Monday, June 27, 2011


Srinagar, Jun 27 (Only Kashmir): The contemporary Kashmir narrative is incomplete without the citing of unattributed 100,000 killed in the last 20 years of conflict. The same narrative also has an unattributed number of those who've disappeared: 10,000. This is the number of Kashmiris picked up, taken for interrogation, starved, beaten and tortured in the last two decades, going by those who make the claim — the leading one among them: Association of Parents of Disappeared Persons (APDP).
The 'disappeared' have an emotional hold on all Kashmiris. Even the most 'mainstream' of Kashmiris get worked up on this issue. Every time they hear 10,000 men have been taken to interrogation centres, beaten, starved, and tortured with electric shocks, there is outrage.
The government has never addressed this issue, but APDP, headed by Parweena Ahangar (52), keeps their memory alive. Ahangar has worked tirelessly to discover the fate of the 10,000 people. She lost her 16-year-old son Javid in 1990. He was picked up by the police and she never saw him again. She set up APDP in 1994 and has since taken it on herself to help others like her.
Ahangar's efforts have ensured that the "disappeared of Kashmir" are remembered across the world. A Google search will show thousands of sites: From Al Jazeera stories to major western papers reports and human rights organisation talking about the 10,000 Kashmiris who vanished.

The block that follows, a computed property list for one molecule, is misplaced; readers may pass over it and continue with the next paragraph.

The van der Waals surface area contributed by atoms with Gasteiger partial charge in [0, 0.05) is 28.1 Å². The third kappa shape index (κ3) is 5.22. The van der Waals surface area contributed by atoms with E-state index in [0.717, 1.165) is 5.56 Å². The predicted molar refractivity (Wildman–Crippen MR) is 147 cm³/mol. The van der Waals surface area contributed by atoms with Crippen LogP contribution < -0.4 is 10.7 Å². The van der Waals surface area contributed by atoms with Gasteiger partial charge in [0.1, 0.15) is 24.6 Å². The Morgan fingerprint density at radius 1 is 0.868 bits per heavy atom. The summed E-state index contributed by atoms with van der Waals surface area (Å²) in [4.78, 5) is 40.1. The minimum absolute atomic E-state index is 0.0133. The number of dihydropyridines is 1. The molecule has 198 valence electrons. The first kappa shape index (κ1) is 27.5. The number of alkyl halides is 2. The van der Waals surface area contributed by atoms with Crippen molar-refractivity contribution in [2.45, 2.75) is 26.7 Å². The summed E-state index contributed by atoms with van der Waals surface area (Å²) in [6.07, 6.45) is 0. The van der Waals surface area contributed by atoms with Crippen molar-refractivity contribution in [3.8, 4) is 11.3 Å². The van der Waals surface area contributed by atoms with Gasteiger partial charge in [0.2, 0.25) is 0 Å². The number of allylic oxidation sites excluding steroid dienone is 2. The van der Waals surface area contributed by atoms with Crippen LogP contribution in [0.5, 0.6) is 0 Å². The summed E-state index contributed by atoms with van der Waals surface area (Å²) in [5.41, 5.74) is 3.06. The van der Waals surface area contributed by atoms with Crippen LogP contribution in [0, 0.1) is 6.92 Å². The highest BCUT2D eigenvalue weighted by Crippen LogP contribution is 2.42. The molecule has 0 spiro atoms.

In 2005, Ahangar was joint nominee for the Nobel Peace prize and in September this year she will travel to Ireland as a finalist for the Frontline Human Rights Award. APDP had journalism students from Delhi working with them recently. "We thought they should be exposed to the reality of what the Indian government is doing here. They will help make India aware of the fate of thousands of brothers and husbands who never returned," said she.
Except that her story has a fatal flaw. APDP, the only organisation representing the disappeared, has only 350 names to show after 16 years of spadework. That's a staggering difference; the figure of 10,000 is 30 times higher. Still, this figure is unquestioningly quoted by both international organisations, journalists and the average Kashmiri.
The state government acknowledges some 1,200 people are missing, but claims most are men who crossed the LoC and stayed there. In fact, it claims that its rehabilitation policy is specifically directed towards these men, many of whom have married and started families in POK. They reject APDP figures.


anand Tuesday, February 28, 2012  

Salute from heart to Mrs Parweena Ahangar.........

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